Many of us dream about starting our own business, but with so many ingredients needed for a recipe to success, it can be tough knowing just where to begin.
You’ve probably already read a few books about the key steps to business success. Perhaps you’ve even doodled a logo and cautiously googled how to put together a business plan – all necessary steps in a long list of things to do. However, when it comes to business there’s always more to be done.
Taxation law, market research, insurance loopholes, liquidity, cash flow, and profitability ratios can all be daunting expressions for prospective business owners. But don’t fret! Learning more about these terms can give you a real advantage and help you avoid the pitfalls others have faced before you.
There are plenty of people out there still feeling sheepish about failed business endeavours after rushing in unprepared. Who wants to admit they forgot to apply for a trademark and had to change their business name? Or how about that over-ordered stock sitting in the garage for two years?
The good news is that these (common) problems can be avoided with preparation and research. So if you are thinking of starting your own business, brush aside the impatience and get real by doing it the smart way!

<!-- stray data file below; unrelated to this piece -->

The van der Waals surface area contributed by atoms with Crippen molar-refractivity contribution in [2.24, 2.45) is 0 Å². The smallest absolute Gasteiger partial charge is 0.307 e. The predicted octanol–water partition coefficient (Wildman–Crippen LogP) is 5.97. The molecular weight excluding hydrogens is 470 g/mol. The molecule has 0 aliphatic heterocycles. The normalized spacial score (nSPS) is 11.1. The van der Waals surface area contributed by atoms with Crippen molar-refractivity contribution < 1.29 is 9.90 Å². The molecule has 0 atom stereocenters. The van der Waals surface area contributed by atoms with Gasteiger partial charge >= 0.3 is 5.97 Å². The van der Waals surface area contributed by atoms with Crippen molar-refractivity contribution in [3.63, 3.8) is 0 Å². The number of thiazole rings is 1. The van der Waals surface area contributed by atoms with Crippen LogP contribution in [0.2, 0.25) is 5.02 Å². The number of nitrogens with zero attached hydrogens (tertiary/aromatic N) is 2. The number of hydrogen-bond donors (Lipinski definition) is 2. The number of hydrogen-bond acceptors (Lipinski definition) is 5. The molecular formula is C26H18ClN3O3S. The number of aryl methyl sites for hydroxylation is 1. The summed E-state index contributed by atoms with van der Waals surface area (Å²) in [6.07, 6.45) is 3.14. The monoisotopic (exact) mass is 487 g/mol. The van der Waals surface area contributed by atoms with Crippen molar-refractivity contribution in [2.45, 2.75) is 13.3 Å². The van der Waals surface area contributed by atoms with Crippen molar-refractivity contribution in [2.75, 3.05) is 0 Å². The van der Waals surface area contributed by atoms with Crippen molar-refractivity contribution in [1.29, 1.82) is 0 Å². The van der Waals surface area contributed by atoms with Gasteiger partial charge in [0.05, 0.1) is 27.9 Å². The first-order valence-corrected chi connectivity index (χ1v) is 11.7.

Nail the basics
Yes, it’s time-consuming to compile lists of what needs to be covered and even harder to put it into practice, but highly advisable nonetheless.
TIP: Once you have created your list, prioritise the order based on deadlines and how valuable these elements are to your business. Be honest with yourself and if you’re unsure how to tackle anything, highlight it and do further research before moving on.
Study is a smart way to start
You may have all the ideas, but succeeding in business also relies on a whole bunch of practicalities from balancing the books through to clever marketing strategies. If you need to learn new skills, brush up on techniques to have an edge on your competitor or get certified in a new industry, study is the way to go.
TIP: Whether you’re looking to fill the gaps in your business skill-set or enhance your entrepreneurial flair, there are a variety of small business courses around (and most of them can be studied online in your own time).
Define the new you
Don’t overstretch yourself by promising everything to everyone from the very beginning and not being able to deliver. Pinpoint your own niche area and stick to it. Do it very well and then expand down the track if you feel that’s the right direction to take.
TIP: Check out your competitors and try to offer something they don’t, so you have a point of difference that will turn heads in your direction.
Take delight in the detail
Analyse everything! From parking problems at your store location to your eco-footprint, all details count.
TIP: No matter how small, make sure you’ve thought it through. Have you trained your staff to answer the phone professionally and consistently? Add it to the list.
Side salad or the big meal deal?
Should you start out small with your own business on the side while you continue with your day job, or is it better to step away from your current career and dive in head first? Sorry – there’s no one-size-fits-all answer for this one! Only you will know the best approach for your current family and financial circumstances.
TIP: Thoroughly compare all options and take time to talk things through with those who might be impacted by your decisions, as well as financial professionals.
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